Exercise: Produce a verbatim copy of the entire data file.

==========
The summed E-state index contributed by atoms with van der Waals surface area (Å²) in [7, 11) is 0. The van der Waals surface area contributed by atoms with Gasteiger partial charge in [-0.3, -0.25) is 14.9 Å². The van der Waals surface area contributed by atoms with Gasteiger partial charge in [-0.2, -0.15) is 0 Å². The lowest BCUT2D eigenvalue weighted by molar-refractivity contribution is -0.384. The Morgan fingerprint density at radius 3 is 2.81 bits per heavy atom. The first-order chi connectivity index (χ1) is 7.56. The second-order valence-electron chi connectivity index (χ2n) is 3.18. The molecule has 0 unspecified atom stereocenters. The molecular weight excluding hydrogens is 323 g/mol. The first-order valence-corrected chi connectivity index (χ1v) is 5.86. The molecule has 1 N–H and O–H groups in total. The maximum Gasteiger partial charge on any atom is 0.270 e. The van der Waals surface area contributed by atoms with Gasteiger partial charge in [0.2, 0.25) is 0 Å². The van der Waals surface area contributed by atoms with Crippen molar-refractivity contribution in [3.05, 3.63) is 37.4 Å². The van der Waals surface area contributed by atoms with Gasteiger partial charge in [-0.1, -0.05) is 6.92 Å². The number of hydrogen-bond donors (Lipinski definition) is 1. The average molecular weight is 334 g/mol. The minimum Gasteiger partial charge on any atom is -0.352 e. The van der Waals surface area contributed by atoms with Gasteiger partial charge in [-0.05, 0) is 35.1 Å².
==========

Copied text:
The summed E-state index contributed by atoms with van der Waals surface area (Å²) in [7, 11) is 0. The van der Waals surface area contributed by atoms with Gasteiger partial charge in [-0.3, -0.25) is 14.9 Å². The van der Waals surface area contributed by atoms with Gasteiger partial charge in [-0.2, -0.15) is 0 Å². The lowest BCUT2D eigenvalue weighted by molar-refractivity contribution is -0.384. The Morgan fingerprint density at radius 3 is 2.81 bits per heavy atom. The first-order chi connectivity index (χ1) is 7.56. The second-order valence-electron chi connectivity index (χ2n) is 3.18. The molecule has 0 unspecified atom stereocenters. The molecular weight excluding hydrogens is 323 g/mol. The first-order valence-corrected chi connectivity index (χ1v) is 5.86. The molecule has 1 N–H and O–H groups in total. The maximum Gasteiger partial charge on any atom is 0.270 e. The van der Waals surface area contributed by atoms with Gasteiger partial charge in [0.2, 0.25) is 0 Å². The van der Waals surface area contributed by atoms with Crippen molar-refractivity contribution in [3.05, 3.63) is 37.4 Å². The van der Waals surface area contributed by atoms with Gasteiger partial charge in [-0.1, -0.05) is 6.92 Å². The number of hydrogen-bond donors (Lipinski definition) is 1. The average molecular weight is 334 g/mol. The minimum Gasteiger partial charge on any atom is -0.352 e. The van der Waals surface area contributed by atoms with Gasteiger partial charge in [-0.05, 0) is 35.1 Å².